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Our overarching aim is to understand the relationships between university entry qualifications and subjects, socio-economic status (SES) and university outcomes, with the hope of mitigating the vulnerability of lower SES students to three adverse outcomes at university. We address this aim in three sections.
Increasing numbers of students are entering university with ‘applied general’ qualifications such as BTECs. This has been hailed as a widening participation success as these students are more likely to come from disadvantaged backgrounds than those with ‘academic’ qualifications such as A-levels. But are those entering with such qualifications more likely to struggle at university? The project will start by examining whether these students are at greater risk of adverse outcomes than those with ‘academic qualifications’, and the extent to which different choices of qualification types accounts for the differences in adverse outcomes we see between more and less privileged students.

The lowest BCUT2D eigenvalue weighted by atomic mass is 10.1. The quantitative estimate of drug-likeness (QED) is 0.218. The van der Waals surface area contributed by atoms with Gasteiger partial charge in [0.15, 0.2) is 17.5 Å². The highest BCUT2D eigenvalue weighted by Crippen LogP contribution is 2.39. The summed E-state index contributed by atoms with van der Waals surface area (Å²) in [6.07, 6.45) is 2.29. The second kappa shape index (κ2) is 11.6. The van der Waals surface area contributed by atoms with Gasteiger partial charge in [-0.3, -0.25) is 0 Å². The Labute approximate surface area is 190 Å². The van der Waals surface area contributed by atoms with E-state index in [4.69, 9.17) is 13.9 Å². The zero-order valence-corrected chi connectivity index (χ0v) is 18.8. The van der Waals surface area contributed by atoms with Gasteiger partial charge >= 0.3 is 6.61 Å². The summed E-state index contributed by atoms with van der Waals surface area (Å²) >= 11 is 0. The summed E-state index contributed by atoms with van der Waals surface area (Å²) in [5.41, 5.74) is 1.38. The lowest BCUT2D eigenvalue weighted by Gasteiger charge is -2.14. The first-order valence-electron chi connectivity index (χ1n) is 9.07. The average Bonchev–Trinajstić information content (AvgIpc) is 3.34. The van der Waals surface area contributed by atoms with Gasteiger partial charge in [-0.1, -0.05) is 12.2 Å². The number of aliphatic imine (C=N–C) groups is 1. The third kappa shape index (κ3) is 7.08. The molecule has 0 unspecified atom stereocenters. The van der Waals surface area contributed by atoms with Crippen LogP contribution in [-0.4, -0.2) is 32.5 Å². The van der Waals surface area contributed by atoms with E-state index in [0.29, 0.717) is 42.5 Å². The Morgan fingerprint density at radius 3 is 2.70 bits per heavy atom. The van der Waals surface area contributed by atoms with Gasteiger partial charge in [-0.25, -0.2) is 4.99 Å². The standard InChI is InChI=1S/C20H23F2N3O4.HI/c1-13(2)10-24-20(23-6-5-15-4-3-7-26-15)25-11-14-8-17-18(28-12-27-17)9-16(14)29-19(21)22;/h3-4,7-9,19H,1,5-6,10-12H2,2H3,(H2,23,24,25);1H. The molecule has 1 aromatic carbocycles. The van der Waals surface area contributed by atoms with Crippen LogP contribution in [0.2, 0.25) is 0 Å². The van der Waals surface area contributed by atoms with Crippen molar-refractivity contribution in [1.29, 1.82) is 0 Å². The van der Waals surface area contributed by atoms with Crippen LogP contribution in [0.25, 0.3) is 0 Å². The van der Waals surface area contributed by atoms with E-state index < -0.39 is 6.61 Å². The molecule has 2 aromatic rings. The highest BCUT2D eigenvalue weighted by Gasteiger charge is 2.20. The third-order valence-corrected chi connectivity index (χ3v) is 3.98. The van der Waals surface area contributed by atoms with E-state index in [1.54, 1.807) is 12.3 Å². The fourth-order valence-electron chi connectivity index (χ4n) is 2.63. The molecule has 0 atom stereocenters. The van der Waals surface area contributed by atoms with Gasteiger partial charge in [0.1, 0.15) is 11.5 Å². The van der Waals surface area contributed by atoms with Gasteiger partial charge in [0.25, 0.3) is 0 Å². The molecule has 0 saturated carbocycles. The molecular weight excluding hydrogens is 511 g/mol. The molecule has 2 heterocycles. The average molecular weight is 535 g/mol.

Second, even amongst students entering university with A-levels, there are differences in the sorts of A-levels taken. More disadvantaged students are less likely to take the more traditional ‘facilitating’ subjects which highly selective universities suggest keep options open for admission and have come to be seen as ‘preferred’. These students are more likely to take subjects such as law, physical education or accounting which may be directly relevant to their degree course, but are usually not required for entry, and some universities describe as ‘less effective preparation’. This project aims to discover whether having preferred subjects seems protective against adverse outcomes as students progress through university, and conversely, whether having ‘less effective preparation’ subjects is related to increased chances of struggling.
Third, we drill down to eight popular university degree subjects which commonly don’t have entry subject prerequisites to investigate whether having a related A-level or other qualification is protective against adverse outcomes (for example law A-level for a law degree), or whether ‘preferred’ A-levels such as mathematics, even if not required, seem to offer better preparation.
The intended outcomes are to provide evidence to:
Whilst the provision of this evidence is useful for all students, those from lower SES backgrounds are particularly likely to benefit from it if they are more likely to take subjects and qualifications which are found to provide less effective preparation for success at university.